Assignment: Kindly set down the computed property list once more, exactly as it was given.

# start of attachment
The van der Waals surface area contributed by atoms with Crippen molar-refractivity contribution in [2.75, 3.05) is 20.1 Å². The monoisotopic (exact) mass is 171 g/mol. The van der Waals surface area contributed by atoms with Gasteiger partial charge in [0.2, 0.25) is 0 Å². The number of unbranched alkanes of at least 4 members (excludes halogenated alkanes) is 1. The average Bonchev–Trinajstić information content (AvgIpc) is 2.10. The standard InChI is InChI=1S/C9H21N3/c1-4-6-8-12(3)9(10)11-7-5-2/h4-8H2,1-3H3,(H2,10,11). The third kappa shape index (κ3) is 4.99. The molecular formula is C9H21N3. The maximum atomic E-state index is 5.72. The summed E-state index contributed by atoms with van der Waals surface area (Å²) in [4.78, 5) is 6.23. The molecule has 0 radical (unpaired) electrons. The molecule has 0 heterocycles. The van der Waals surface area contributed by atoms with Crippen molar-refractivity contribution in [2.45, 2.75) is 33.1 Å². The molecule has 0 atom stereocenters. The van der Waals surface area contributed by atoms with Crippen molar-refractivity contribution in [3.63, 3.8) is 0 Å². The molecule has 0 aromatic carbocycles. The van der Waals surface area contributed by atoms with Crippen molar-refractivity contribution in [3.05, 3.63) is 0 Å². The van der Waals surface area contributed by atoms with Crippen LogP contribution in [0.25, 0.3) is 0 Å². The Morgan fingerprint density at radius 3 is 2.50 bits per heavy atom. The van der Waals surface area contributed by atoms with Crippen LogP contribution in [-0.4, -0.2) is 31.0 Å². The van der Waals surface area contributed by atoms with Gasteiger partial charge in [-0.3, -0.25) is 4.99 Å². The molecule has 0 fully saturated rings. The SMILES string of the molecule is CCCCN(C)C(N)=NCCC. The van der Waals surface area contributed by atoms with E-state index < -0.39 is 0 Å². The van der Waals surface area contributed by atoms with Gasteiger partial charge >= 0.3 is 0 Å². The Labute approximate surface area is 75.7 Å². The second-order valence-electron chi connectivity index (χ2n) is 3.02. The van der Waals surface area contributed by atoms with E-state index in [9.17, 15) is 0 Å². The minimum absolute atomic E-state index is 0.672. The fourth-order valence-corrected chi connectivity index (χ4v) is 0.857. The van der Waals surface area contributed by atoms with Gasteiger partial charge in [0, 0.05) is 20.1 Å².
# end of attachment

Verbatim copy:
The van der Waals surface area contributed by atoms with Crippen molar-refractivity contribution in [2.75, 3.05) is 20.1 Å². The monoisotopic (exact) mass is 171 g/mol. The van der Waals surface area contributed by atoms with Gasteiger partial charge in [0.2, 0.25) is 0 Å². The number of unbranched alkanes of at least 4 members (excludes halogenated alkanes) is 1. The average Bonchev–Trinajstić information content (AvgIpc) is 2.10. The standard InChI is InChI=1S/C9H21N3/c1-4-6-8-12(3)9(10)11-7-5-2/h4-8H2,1-3H3,(H2,10,11). The third kappa shape index (κ3) is 4.99. The molecular formula is C9H21N3. The maximum atomic E-state index is 5.72. The summed E-state index contributed by atoms with van der Waals surface area (Å²) in [4.78, 5) is 6.23. The molecule has 0 radical (unpaired) electrons. The molecule has 0 heterocycles. The van der Waals surface area contributed by atoms with Crippen molar-refractivity contribution in [2.45, 2.75) is 33.1 Å². The molecule has 0 atom stereocenters. The van der Waals surface area contributed by atoms with Crippen molar-refractivity contribution in [3.63, 3.8) is 0 Å². The molecule has 0 aromatic carbocycles. The van der Waals surface area contributed by atoms with Crippen molar-refractivity contribution in [3.05, 3.63) is 0 Å². The van der Waals surface area contributed by atoms with Crippen LogP contribution in [0.25, 0.3) is 0 Å². The Morgan fingerprint density at radius 3 is 2.50 bits per heavy atom. The van der Waals surface area contributed by atoms with Crippen LogP contribution in [-0.4, -0.2) is 31.0 Å². The van der Waals surface area contributed by atoms with Gasteiger partial charge in [-0.3, -0.25) is 4.99 Å². The molecule has 0 fully saturated rings. The SMILES string of the molecule is CCCCN(C)C(N)=NCCC. The van der Waals surface area contributed by atoms with E-state index < -0.39 is 0 Å². The van der Waals surface area contributed by atoms with Gasteiger partial charge >= 0.3 is 0 Å². The Labute approximate surface area is 75.7 Å². The second-order valence-electron chi connectivity index (χ2n) is 3.02. The van der Waals surface area contributed by atoms with E-state index in [9.17, 15) is 0 Å². The minimum absolute atomic E-state index is 0.672. The fourth-order valence-corrected chi connectivity index (χ4v) is 0.857. The van der Waals surface area contributed by atoms with Gasteiger partial charge in [0, 0.05) is 20.1 Å².